Despite detailed instructions by the ministry of youth and sports affairs dated 12.08.2010 and the POSH law coming into force from December 2013, data shows internal complaint committee platforms for sportswomen in either the wrestling federation of India or any dozens sports bodies nationally and in the state’s is non-existent. For the first time the silence on sexual violence within sports bodies was broken by Olympic Medallists Sakshi Mallik and Bajrang Punia and Commonwealth and Asian Games Gold Medallist Vinesh Phogat, renowned player Sangeeta Phogat and other women wrestlers, by coming out on the streets of the capital of the country. This was the first historic struggle for the recognition that sexual harassment in sports bodies is rampant and should be addressed.

The protest that began with more than twenty women wrestlers in the month of January, 2023 did result in both the Sports ministry and the Indian Olympic Committee take cognisance of their problems, and constituting investigation committees at the federation level and the level of the IOC, however both were at variance with the POSH law. Under the law, any complaint against the employer, and Brij Bhushan Sharan Singh, who as the President was the employer,  must be examined by the Local complaints committee in the district, set up by the district collector.  In a further violation of the principles of natural justice,  both the investigation committee of the IOC and over sight committee of the WFI did not make available their reports to the complainants. The main accused the president of the wrestling federation continued being the President, although the complaints were against him.

In frustration seven of the twenty players including a minor, lodged individual complaints of sexual harassment and assault at the Connaught place police station in Delhi, which were not converted to FIRs. The Players sat on a peaceful protest at the Jantar Mantar in Delhi and moved the SC, which ordered the lodging of FIRs. FIRs, u/s 354 A, (sexual harassment), 354 D (stalking) and 34 (common intention) of the IPC were lodged for the six adults and in the FIR lodged by the minor’s father  section 10 of the POCSO act was added. However  Brij Bhushan Saran was not arrested, which resulted in the protest continuing with even wider public support.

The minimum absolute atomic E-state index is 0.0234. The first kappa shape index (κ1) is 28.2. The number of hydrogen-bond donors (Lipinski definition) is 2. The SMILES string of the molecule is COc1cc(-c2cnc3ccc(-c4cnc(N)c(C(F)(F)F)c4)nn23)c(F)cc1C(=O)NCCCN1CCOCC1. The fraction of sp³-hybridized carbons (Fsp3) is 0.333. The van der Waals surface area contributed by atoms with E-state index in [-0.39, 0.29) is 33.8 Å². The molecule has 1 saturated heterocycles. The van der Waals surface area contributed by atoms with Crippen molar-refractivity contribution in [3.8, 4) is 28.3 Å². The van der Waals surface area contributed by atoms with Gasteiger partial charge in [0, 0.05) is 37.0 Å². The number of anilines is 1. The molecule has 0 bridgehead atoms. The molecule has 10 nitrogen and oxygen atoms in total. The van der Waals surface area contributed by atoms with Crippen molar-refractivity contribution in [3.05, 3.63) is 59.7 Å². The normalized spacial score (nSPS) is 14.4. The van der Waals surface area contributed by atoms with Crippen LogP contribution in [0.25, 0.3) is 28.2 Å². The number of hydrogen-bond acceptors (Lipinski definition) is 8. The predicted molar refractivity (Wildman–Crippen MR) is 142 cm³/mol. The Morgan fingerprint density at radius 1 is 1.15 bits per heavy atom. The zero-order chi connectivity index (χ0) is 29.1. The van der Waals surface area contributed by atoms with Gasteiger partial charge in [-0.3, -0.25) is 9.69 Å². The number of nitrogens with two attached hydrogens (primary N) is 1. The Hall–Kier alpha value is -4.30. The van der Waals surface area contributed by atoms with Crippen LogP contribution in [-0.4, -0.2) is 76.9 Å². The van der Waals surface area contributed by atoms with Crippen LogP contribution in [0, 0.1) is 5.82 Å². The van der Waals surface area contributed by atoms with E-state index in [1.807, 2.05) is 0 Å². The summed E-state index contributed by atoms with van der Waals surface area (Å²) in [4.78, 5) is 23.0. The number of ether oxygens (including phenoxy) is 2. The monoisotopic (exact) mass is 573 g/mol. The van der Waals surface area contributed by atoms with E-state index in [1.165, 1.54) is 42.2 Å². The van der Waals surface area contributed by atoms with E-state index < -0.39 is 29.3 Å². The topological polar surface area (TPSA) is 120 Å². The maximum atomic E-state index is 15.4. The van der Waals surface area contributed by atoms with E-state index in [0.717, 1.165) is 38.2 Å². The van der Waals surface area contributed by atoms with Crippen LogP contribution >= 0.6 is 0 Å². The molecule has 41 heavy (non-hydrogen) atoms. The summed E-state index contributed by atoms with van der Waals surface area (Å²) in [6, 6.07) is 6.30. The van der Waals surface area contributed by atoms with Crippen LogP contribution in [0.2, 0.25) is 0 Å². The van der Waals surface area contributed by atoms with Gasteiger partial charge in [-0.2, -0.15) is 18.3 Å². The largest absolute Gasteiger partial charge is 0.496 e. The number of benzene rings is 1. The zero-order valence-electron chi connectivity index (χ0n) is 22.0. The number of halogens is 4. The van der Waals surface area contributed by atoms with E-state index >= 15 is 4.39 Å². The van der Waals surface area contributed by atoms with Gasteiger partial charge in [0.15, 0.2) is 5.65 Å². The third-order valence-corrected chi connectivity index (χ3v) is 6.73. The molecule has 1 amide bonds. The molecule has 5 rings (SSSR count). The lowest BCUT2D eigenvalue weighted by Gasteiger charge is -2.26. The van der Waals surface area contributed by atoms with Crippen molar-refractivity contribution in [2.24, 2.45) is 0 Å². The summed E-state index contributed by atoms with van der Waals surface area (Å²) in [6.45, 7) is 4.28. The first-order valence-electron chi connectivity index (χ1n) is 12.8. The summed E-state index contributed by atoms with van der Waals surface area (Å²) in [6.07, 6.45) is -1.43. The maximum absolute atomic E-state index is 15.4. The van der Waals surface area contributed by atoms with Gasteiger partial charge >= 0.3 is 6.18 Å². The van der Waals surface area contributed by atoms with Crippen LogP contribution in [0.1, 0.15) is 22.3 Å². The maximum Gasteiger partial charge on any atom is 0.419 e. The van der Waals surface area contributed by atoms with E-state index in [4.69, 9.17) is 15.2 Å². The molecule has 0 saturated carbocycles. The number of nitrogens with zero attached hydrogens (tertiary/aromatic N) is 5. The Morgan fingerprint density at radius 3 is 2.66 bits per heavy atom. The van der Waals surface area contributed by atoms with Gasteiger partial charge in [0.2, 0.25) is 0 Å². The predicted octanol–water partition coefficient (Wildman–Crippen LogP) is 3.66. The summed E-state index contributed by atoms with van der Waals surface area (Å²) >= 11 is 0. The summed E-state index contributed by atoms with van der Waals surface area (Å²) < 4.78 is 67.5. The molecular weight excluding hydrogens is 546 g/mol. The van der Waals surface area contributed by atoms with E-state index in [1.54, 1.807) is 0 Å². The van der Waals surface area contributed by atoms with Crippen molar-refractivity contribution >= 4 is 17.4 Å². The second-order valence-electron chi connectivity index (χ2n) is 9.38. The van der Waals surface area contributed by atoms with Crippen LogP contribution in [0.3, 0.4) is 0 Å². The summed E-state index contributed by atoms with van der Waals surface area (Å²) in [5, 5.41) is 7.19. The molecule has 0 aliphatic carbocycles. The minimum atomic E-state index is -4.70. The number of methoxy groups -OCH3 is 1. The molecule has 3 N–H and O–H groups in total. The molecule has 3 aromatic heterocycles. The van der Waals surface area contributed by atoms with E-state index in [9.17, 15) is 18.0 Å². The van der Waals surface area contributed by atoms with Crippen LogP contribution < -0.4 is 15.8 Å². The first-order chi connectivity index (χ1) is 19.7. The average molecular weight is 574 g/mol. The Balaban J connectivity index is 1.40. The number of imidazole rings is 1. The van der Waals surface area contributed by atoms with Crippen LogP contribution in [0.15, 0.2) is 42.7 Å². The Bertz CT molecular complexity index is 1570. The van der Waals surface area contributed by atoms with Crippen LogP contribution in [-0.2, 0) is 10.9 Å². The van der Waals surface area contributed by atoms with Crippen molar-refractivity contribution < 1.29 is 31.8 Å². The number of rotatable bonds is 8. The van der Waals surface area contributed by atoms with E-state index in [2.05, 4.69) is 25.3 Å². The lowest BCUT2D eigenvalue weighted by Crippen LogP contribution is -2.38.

The wrestlers’ dharna gathered massive people’s support with many  social and political groups coming out  in solidarity, The khaps who have had a anti- women role in the past, took positions against sexual violence and said that they were happy that their daughters had broken their silence on sexual violence in the federation and named Brij Bhushan Sharan Singh as the violator. The kisan sabhas decided to participate in the dharna in large numbers. There was support by women and human rights organisations, trade unions, academia, students, common persons all of whom came and sat with  the wrestlers at the protest site, literally around the clock.

Village after village in Haryana, Punjab and western UP rose to the occasion and held solidarity meetings. Women’s organisations also held solidarity meetings. Finally, Brij Bhushan Sharan Singh was charge sheeted and is facing prosecution under  sections of the IPC, but the POCSO charges were not proceeded with. This is because  the minor wrestler and her father, unable to bear the pressure  changed their statement leading to the case being closed.

The six top young wrestlers who broke the male bastion of wrestling in sport repeatedly asserted that  that it was easier to fight in the arena and win, but fighting for dignity and equality in the wrestlers federation, seemed to have become impossible. This should have been a matter of shame for our government.